I hear a number of common phrases during volleyball play which I discourage athletes from using. This is why.
“How do you want your set?”
Often advised for new teammates, this question is poorly worded and really does not address what is important for the game. What an attacker wants for a set is often pretty different from what she needs in an in game situation. Moreover, the expected answer is often couched in terms of trajectory and distance from the net; it is only applicable in a blocked and controlled passing situation. It can result in some pretty impressive “warm up” hits, but doesn’t necessarily translate to reality.
The question does reveal something about the setter – the idea of subservience to the attacker, and that ultimately it’s the attacker’s desires that fuel the point earning potential. In this question, the setter outsources his judgment and decision making to the attacker. It lowers the bar, the idea that as long as the setter can deliver along synthetic parameters, he has earned success, even if the team loses the point.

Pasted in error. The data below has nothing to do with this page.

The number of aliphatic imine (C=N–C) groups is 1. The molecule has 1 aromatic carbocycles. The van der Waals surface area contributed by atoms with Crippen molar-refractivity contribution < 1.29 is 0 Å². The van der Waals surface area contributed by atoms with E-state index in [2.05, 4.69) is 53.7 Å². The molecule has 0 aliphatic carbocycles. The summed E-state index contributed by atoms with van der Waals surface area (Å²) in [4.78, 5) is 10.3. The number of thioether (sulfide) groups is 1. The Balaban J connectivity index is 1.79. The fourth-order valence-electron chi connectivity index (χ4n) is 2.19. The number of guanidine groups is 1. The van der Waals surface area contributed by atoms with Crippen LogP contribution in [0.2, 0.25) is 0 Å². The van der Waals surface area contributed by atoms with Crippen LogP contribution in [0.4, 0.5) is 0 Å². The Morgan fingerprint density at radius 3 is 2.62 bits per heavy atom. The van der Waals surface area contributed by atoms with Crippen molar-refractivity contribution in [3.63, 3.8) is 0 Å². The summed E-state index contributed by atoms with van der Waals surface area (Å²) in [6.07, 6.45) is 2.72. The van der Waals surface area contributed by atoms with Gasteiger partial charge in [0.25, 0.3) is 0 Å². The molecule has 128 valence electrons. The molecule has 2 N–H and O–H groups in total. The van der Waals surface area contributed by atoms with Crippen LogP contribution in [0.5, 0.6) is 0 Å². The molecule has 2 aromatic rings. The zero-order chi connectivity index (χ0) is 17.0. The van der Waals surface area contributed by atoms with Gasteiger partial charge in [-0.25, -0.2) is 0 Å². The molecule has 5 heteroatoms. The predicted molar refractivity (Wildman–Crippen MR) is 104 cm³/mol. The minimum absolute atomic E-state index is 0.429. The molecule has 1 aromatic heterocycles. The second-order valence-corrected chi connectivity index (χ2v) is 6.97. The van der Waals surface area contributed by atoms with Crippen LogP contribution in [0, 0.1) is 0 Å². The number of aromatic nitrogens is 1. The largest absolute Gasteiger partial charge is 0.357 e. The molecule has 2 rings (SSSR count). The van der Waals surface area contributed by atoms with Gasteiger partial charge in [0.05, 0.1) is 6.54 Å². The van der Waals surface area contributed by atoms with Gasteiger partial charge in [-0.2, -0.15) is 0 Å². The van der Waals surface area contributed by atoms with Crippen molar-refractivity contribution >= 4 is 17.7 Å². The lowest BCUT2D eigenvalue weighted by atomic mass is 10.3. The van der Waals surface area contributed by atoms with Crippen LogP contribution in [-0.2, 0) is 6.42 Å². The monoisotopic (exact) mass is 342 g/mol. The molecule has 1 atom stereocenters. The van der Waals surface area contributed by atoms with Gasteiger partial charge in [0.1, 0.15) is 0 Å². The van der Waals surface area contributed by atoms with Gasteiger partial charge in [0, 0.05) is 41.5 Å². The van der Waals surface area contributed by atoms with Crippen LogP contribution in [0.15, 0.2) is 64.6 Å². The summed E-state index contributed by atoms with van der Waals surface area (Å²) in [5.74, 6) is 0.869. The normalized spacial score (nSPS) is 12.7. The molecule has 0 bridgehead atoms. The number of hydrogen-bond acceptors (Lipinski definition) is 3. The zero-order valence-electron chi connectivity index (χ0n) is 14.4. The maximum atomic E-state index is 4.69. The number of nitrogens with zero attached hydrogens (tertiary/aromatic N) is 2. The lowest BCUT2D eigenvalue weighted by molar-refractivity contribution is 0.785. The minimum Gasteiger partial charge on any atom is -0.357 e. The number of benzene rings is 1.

Looking into the characteristics of a good set, most athletes will define it as some kind behavior of the ball, adjusted with respect to the net. But how effective an attack becomes is contextual to the attacker and the situation. The characteristics of a good set are not easily described between just the setter and the ball, but ultimately it’s the ability of the setter to take responsibility for the options available for her partner that determines the outcome. Falling back onto this question is rejecting that responsibility; the partner cannot really meaningfully answer it, and just describes a desire for a quick answer to a complex question. Let go of the crutch, and understand that good setting is a process – the attack is the outcome.